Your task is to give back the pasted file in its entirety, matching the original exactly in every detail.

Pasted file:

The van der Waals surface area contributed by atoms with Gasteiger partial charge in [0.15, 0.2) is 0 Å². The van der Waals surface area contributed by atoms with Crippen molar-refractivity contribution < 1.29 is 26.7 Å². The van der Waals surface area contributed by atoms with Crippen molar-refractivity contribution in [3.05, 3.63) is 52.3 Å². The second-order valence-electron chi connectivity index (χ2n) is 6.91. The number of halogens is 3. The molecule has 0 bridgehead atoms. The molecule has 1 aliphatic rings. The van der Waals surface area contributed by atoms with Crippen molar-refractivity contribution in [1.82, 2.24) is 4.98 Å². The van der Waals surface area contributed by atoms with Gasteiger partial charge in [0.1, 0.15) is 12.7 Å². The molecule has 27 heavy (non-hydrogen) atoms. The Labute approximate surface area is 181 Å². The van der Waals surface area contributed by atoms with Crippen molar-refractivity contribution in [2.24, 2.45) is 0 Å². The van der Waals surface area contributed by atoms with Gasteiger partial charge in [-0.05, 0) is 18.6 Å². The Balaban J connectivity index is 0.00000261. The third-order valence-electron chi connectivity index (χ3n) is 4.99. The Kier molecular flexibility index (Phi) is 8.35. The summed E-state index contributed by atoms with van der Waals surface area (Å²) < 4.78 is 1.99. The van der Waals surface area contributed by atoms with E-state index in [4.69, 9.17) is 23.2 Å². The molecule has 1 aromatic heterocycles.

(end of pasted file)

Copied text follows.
The van der Waals surface area contributed by atoms with Gasteiger partial charge in [0.15, 0.2) is 0 Å². The van der Waals surface area contributed by atoms with Crippen molar-refractivity contribution < 1.29 is 26.7 Å². The van der Waals surface area contributed by atoms with Crippen molar-refractivity contribution in [3.05, 3.63) is 52.3 Å². The second-order valence-electron chi connectivity index (χ2n) is 6.91. The number of halogens is 3. The molecule has 0 bridgehead atoms. The molecule has 1 aliphatic rings. The van der Waals surface area contributed by atoms with Crippen molar-refractivity contribution in [1.82, 2.24) is 4.98 Å². The van der Waals surface area contributed by atoms with Gasteiger partial charge in [0.1, 0.15) is 12.7 Å². The molecule has 27 heavy (non-hydrogen) atoms. The Labute approximate surface area is 181 Å². The van der Waals surface area contributed by atoms with Crippen molar-refractivity contribution in [2.24, 2.45) is 0 Å². The van der Waals surface area contributed by atoms with Gasteiger partial charge in [-0.05, 0) is 18.6 Å². The Balaban J connectivity index is 0.00000261. The third-order valence-electron chi connectivity index (χ3n) is 4.99. The Kier molecular flexibility index (Phi) is 8.35. The summed E-state index contributed by atoms with van der Waals surface area (Å²) < 4.78 is 1.99. The van der Waals surface area contributed by atoms with E-state index in [4.69, 9.17) is 23.2 Å². The molecule has 1 aromatic heterocycles.